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General Travel Preparation: Practical Considerations

Although traveling abroad can be relaxing and rewarding, the physical demands of travel can be stressful, particularly for travelers with underlying chronic illnesses. With adequate preparation, however, such travelers can have safe and enjoyable trips. General recommendations for advising patients with chronic illnesses include:

  • Ensure that any chronic illnesses are well controlled. Patients with an underlying illness should see their health care providers to ensure that the management of their illness is optimized.
  • Encourage patients to seek pretravel consultation ≥4–6 weeks before departure to ensure adequate time to respond to immunizations and, in some circumstances, to try medications before travel (see the Immunocompromised Travelers section in this chapter).
  • Advise patients to consider a destination where they have access to quality care for their condition (see Chapter 6, Obtaining Health Care Abroad).
  • Ask about previous health-related issues encountered during travel, such as complications during air travel.
  • Advise the traveler about packing a health kit (see Chapter 6, Travel Health Kits).
  • Advise travelers to pack medications and medical supplies (such as pouching for ostomies) in their original containers in carry-on luggage and to carry a copy of their prescriptions. Ensure the traveler has sufficient quantities of medications and proper storage conditions for the entire trip, plus extra in case of unexpected delays. Since medications should be taken based on elapsed time and not time of day, travelers may need guidance on scheduling when to take medications during and after crossing time zones.
  • Advise travelers to check with the US embassy or consulate to clarify medication restrictions in the destination country. Some countries do not allow visitors to bring certain medications into the country, especially narcotics and psychotropic medications.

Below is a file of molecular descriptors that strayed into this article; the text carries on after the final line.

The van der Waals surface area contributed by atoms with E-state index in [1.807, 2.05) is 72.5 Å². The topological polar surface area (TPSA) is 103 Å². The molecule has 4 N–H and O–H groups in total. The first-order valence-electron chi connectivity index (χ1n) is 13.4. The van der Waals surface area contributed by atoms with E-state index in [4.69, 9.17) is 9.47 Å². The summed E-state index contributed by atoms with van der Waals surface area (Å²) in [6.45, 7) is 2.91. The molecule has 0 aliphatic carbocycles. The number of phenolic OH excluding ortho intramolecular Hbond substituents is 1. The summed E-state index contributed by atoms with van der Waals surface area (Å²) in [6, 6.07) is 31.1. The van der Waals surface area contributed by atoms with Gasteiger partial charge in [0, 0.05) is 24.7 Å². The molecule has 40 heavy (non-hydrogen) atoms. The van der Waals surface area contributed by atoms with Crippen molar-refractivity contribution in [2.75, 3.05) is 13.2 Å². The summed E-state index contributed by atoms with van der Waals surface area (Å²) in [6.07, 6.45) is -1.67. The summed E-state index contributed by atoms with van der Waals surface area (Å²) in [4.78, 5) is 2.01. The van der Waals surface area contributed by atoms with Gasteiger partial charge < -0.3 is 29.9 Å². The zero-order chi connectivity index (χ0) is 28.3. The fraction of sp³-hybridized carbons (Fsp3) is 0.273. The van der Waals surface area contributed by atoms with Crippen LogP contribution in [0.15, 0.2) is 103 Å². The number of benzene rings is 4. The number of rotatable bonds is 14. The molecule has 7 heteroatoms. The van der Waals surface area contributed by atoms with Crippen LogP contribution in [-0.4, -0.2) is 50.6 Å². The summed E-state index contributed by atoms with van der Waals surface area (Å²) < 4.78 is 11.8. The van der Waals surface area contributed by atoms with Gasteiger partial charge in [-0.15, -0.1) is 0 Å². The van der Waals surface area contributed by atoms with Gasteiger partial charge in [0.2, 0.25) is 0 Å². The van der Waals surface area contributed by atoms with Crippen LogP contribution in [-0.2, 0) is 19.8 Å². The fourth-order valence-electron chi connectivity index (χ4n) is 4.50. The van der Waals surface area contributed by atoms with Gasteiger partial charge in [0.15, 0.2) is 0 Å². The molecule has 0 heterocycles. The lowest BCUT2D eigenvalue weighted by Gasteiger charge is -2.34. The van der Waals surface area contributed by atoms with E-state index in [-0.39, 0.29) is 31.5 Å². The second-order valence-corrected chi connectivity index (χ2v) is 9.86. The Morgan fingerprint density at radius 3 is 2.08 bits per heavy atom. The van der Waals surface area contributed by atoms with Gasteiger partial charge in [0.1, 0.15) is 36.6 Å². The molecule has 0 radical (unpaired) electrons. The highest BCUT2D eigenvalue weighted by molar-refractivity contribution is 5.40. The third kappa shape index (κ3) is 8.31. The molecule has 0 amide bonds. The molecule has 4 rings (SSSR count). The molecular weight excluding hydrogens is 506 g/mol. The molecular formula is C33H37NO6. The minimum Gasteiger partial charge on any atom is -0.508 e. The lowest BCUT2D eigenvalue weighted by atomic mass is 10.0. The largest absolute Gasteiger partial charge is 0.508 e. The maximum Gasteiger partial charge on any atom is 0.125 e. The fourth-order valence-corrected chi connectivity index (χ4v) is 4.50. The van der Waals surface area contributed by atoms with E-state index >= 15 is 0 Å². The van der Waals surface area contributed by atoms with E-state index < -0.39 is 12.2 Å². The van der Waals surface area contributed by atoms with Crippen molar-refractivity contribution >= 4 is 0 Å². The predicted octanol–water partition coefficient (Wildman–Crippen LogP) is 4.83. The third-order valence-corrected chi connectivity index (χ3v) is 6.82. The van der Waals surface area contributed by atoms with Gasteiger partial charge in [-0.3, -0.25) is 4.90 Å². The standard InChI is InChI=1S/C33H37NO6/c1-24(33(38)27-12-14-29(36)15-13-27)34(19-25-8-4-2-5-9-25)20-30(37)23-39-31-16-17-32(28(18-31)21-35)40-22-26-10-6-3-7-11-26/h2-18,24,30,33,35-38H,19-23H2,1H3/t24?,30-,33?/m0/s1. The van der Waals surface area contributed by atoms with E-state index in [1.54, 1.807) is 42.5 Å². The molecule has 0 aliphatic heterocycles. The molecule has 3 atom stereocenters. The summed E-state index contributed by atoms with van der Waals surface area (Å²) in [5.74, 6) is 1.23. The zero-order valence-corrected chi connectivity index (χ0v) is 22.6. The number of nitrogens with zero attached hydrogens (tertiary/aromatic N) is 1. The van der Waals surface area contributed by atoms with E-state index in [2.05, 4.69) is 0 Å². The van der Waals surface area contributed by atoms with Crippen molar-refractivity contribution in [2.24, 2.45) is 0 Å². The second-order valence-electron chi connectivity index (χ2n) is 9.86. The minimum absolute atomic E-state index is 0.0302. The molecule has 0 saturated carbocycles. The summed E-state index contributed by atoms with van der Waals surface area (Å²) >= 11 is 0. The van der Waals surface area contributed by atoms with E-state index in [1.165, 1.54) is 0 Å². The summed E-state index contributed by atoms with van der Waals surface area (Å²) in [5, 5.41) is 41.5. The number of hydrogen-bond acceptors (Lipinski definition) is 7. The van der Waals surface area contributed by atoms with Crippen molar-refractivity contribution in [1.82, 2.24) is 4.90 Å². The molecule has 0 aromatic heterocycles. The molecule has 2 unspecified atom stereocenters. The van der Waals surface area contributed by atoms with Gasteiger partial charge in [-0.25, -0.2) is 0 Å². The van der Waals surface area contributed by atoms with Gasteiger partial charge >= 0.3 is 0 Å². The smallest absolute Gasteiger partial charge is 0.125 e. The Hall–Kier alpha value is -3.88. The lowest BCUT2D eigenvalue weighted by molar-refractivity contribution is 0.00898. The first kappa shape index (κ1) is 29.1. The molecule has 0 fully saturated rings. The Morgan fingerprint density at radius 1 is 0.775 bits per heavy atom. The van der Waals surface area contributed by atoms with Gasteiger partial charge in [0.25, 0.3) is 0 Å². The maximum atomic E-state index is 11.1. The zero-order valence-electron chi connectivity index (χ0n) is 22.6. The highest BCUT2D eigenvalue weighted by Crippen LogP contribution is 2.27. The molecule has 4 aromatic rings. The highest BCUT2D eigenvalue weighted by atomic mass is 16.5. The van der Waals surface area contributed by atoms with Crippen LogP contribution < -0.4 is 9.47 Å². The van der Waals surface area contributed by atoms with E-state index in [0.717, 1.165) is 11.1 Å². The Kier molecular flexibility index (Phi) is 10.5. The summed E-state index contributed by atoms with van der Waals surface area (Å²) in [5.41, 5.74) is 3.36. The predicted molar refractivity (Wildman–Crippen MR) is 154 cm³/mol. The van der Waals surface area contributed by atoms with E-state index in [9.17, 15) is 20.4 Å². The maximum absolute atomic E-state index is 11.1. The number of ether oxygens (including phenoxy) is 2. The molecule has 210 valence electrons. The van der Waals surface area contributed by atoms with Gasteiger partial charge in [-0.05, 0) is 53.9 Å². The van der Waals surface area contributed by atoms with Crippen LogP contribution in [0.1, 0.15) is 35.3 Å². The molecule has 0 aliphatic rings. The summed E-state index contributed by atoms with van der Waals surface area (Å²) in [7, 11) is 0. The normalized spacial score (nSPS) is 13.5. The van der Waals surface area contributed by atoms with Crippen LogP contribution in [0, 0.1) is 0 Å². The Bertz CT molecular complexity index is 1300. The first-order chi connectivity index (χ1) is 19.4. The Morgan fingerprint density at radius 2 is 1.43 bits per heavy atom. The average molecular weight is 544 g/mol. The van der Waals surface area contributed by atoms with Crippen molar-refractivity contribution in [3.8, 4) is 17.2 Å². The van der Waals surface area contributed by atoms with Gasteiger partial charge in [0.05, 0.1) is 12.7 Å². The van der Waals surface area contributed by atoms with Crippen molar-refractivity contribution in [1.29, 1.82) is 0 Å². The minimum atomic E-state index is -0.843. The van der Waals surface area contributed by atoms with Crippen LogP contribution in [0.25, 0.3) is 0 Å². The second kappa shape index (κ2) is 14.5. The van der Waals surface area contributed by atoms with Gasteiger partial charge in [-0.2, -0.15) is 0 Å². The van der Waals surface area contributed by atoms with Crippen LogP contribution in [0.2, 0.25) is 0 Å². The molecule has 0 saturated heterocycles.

• Educate travelers regarding drug interactions (see Chapter 2, Interactions Among Travel Vaccines & Drugs). Medications (such as warfarin) used to treat chronic medical illnesses may interact with medications prescribed for self-treatment of travelers’ diarrhea or malaria chemoprophylaxis. Discuss all medications used, either daily or on an as-needed basis.
  • Provide a clinician’s letter. The letter should be on office letterhead stationery and should outline existing medical conditions, medications prescribed (including generic names), and any equipment required to manage the condition.
  • Discuss supplemental insurance. Three types of insurance policies can be considered: 1) trip cancellation in the event of illness; 2) supplemental insurance so that money paid for health care abroad may be reimbursed, since most medical insurance policies do not cover health care in other countries; and 3) medical evacuation insurance (see Chapter 6, Travel Insurance, Travel Health Insurance & Medical Evacuation Insurance). Travelers may need extra help in finding supplemental insurance, as some plans will not cover costs for preexisting conditions.
  • Encourage travelers with underlying medical conditions to consider choosing a medical assistance company that allows them to store their medical history so it can be accessed worldwide (see Chapter 6, Obtaining Health Care Abroad).
  • Help travelers devise a health plan. This plan should give instructions for managing minor problems or exacerbations of underlying illnesses and should include information about medical facilities available in the destination country (see Chapter 6, Obtaining Health Care Abroad).
  • Advise travelers to wear a medical alert bracelet or carry medical information on his or her person (various brands of jewelry or tags, even electronic [through medical records apps], are available).
  • Advise travelers to stay hydrated, wear loose-fitting clothing, and walk and stretch at regular intervals during long-distance travel (see Chapter 8, Deep Vein Thrombosis & Pulmonary Embolism).